Most of the time, interesting TV series that still have stories worth mining deserve to get more seasons. Sadly, a lot of great TV series lose their magic and fumble when they're granted those extra seasons.
Oftentimes, subsequent seasons drift away from the main narrative with uninteresting or nonsensical subplots. Or worse, they sideline the main narrative and feel like a totally different show altogether.
And then there are TV series that try to use extra seasons as prequels to the original show, but fail to deliver compelling plots and ultimately mess up the entire narrative in retrospect.
And don't forget TV series that grow too ambitious, piling on more and more elements with every season, resulting in a narrative that's unwieldy and convoluted. New ideas can be great, but care is required.
Here are our picks for interesting TV series that were ruined when they kept going with another season.
7. 13 Reasons Why
13 Reasons Why is a series that explores the darker side of high school and teenage life, infused with elements of psychological trauma, sexual assault, drug abuse, and (most controversially) suicide.
It centers on the character of Clay Jensen, who receives several tapes that contain the voice recordings of a student named Hannah Baker who committed suicide. Those tapes explain why she did it.
Despite a flawed season one, 13 Reasons Why got another season that loaded up too many subplots and chaotic changes that ended up making the show look more messed up than the plot itself.
6. Seven Deadly Sins
The first two seasons of Seven Deadly Sins were great, bringing us a dark fantasy anime unlike any other. But then the animation studio changed and put a huge damper on the entire series.
Instead of being animated by A-1 Pictures, the third season was animated by Studio Deen and their unique take on the art design. Unfortunately, Studio Deen dropped the ball with terrible animation errors in plain sight.
Kingdom is a zombie apocalypse K-drama series that so far consists of two seasons and a special episode called Kingdom: Ashin of the North.
The blending of zombies with historical Korea put a new spin on the genre, giving rise to zombie survival based on bows and swords (with the occasional gun or cannon). This fresh take on zombies was a breath of life for viewers who had grown weary of the usual fare.
However, the second season dropped a lot of the nuanced elements that made the first season so good, instead choosing to lean more heavily into the thrills of combat and its bloody intensity.
The special episode serves as a prequel to the main story, featuring a plot of revenge and how the undead started, without much emphasis on the mystery about "the plant" or how it revives the dead.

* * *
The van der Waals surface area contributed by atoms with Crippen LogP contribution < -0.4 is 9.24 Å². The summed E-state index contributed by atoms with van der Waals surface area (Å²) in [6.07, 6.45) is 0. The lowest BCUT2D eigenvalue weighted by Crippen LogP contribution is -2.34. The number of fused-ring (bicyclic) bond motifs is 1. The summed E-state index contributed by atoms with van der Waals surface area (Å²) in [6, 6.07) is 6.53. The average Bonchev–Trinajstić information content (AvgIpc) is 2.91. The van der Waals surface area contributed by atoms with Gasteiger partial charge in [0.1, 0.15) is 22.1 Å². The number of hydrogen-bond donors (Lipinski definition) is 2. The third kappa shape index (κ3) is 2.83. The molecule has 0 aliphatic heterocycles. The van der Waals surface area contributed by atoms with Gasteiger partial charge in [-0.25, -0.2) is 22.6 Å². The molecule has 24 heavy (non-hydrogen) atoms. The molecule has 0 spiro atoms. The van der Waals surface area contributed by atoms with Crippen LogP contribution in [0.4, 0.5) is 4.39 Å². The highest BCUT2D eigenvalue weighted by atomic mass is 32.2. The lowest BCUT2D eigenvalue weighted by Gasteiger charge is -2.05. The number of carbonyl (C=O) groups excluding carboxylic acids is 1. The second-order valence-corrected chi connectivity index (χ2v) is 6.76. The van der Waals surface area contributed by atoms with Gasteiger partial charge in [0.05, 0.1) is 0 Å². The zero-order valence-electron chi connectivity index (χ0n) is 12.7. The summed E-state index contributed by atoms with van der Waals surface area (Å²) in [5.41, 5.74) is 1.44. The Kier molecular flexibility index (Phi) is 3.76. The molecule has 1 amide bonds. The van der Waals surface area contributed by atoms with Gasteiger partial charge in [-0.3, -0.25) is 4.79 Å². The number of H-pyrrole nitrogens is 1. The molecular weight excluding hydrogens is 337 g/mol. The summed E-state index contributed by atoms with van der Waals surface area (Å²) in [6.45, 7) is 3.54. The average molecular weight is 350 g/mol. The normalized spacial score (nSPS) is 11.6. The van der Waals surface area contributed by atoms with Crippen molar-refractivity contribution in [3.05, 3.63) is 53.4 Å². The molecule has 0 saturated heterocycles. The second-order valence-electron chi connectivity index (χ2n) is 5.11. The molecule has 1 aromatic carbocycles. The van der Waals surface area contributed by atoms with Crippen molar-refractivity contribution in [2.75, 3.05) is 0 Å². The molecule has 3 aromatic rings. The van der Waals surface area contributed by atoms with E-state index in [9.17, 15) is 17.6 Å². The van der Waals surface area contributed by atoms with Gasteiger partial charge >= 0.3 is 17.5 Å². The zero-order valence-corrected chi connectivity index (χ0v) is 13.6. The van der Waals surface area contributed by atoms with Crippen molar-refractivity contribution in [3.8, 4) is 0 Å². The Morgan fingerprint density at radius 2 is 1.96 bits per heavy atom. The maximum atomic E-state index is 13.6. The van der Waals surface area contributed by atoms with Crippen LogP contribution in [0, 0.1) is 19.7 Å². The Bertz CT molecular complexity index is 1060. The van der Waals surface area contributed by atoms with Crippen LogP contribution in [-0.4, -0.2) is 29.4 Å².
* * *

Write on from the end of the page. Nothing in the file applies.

4. Baki the Grappler
The 2018 anime series Baki the Grappler started by introducing several big names who would emerge as strong beings who wanted to taste defeat. They are supposed to be the greatest threats to Baki, but the second part of the first season started losing its way with its characters.
Other than the fights of Dorian and Spec, the rest of the death row inmates were wasted as they were trashed and toyed with by minor characters.
Those characters should've been the main highlights of the story, but they were cast aside and neglected, which retroactively had a negative impact on how they were introduced in episode one.
3. Stranger Things
Netflix's Stranger Things is filled with twisted mysteries, energetic action, and lots of classic 80s nostalgia. It features the "Upside Down" (a dark world that parallels the human world) and interesting creatures, including the Mind Flayer and the Demogorgon.
But the second season introduced Eleven's sister, Kali. Fans hoped that there would be more to Kali's character because she was also gifted like El, but the character was never mentioned again. Was she forgotten by the narrative? Because viewers were truly disappointed.
2. Prison Break
Prison Break revolves around the story of Michael Scofield, who believes his imprisoned brother, Lincoln Burrows, was framed. So, he devises an intricate plan to break him out of prison—by going to prison himself.
The first season is extraordinarily strong, starting with a great premise and only going up with every episode, up until they finally do break out. Some viewers even liked the second season, which further explored the characters and brought its own twists and turns.
But the third and fourth seasons go a bit off the rails into implausible territory, and the fifth season isn't even relevant to the initial storylines. Less emphasis is put on prison escape plans, resulting in weaker plots that aren't as interesting or believable.
1. The 100
Science fiction and dystopia. Name a more iconic duo.
The 100 takes the concept of sci-fi dystopia and blends it with teen drama, featuring a near-future where humanity's remnants live up in space due to Earth becoming uninhabitable after an apocalypse.
When one hundred humans are sent back down to Earth to assess habitability, they learn that Earth has survivors who have been living on the planet all along, adapting to its harsh new conditions.
Over several seasons, The 100 set itself apart from other teen drama shows with strong characters, creative worldbuilding, and lots of thrilling action with real stakes that oozed with a kind of political intrigue.
But then the final season introduced the Anomaly and the Transcendence, which derailed a lot of what made the show enjoyable. Bringing the divine into sci-fi didn't work for Battlestar Galactica, and it didn't work for The 100 either, resulting in a season that tarnished everything before.